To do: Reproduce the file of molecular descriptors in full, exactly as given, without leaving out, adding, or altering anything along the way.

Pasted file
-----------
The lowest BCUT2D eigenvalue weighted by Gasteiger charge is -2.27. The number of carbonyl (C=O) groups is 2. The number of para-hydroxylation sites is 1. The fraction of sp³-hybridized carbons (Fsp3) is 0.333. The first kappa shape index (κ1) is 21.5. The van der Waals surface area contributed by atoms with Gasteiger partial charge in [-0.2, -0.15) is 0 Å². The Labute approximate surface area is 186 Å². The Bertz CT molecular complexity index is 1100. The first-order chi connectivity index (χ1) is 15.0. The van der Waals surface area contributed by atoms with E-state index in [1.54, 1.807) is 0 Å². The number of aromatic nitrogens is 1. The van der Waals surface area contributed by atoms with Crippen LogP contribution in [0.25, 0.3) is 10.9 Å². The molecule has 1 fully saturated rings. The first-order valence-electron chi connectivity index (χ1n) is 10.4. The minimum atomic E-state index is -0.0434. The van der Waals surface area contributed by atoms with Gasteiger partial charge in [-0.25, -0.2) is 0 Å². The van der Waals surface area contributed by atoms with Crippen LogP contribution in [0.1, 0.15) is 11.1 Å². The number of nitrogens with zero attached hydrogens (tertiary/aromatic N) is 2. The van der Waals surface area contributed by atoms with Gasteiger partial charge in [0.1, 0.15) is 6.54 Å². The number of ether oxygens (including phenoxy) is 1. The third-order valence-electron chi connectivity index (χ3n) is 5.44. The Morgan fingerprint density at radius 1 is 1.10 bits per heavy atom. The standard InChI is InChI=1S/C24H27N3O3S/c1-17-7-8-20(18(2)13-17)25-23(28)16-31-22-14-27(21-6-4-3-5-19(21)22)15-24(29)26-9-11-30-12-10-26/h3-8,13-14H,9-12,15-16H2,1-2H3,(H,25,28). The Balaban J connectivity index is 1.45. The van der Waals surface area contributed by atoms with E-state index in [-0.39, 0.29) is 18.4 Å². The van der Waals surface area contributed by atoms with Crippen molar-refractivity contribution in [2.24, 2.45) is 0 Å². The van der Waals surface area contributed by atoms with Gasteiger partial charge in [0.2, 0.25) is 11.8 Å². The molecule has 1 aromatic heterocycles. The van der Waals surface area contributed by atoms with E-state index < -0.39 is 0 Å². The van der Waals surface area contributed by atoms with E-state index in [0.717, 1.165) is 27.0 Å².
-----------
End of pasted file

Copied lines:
The lowest BCUT2D eigenvalue weighted by Gasteiger charge is -2.27. The number of carbonyl (C=O) groups is 2. The number of para-hydroxylation sites is 1. The fraction of sp³-hybridized carbons (Fsp3) is 0.333. The first kappa shape index (κ1) is 21.5. The van der Waals surface area contributed by atoms with Gasteiger partial charge in [-0.2, -0.15) is 0 Å². The Labute approximate surface area is 186 Å². The Bertz CT molecular complexity index is 1100. The first-order chi connectivity index (χ1) is 15.0. The van der Waals surface area contributed by atoms with E-state index in [1.54, 1.807) is 0 Å². The number of aromatic nitrogens is 1. The van der Waals surface area contributed by atoms with Crippen LogP contribution in [0.25, 0.3) is 10.9 Å². The molecule has 1 fully saturated rings. The first-order valence-electron chi connectivity index (χ1n) is 10.4. The minimum atomic E-state index is -0.0434. The van der Waals surface area contributed by atoms with Gasteiger partial charge in [-0.25, -0.2) is 0 Å². The van der Waals surface area contributed by atoms with Crippen LogP contribution in [0.1, 0.15) is 11.1 Å². The number of nitrogens with zero attached hydrogens (tertiary/aromatic N) is 2. The van der Waals surface area contributed by atoms with Gasteiger partial charge in [0.1, 0.15) is 6.54 Å². The number of ether oxygens (including phenoxy) is 1. The third-order valence-electron chi connectivity index (χ3n) is 5.44. The Morgan fingerprint density at radius 1 is 1.10 bits per heavy atom. The standard InChI is InChI=1S/C24H27N3O3S/c1-17-7-8-20(18(2)13-17)25-23(28)16-31-22-14-27(21-6-4-3-5-19(21)22)15-24(29)26-9-11-30-12-10-26/h3-8,13-14H,9-12,15-16H2,1-2H3,(H,25,28). The Balaban J connectivity index is 1.45. The van der Waals surface area contributed by atoms with E-state index in [-0.39, 0.29) is 18.4 Å². The van der Waals surface area contributed by atoms with Crippen molar-refractivity contribution in [2.24, 2.45) is 0 Å². The van der Waals surface area contributed by atoms with Gasteiger partial charge in [0.2, 0.25) is 11.8 Å². The molecule has 1 aromatic heterocycles. The van der Waals surface area contributed by atoms with E-state index < -0.39 is 0 Å². The van der Waals surface area contributed by atoms with E-state index in [0.717, 1.165) is 27.0 Å².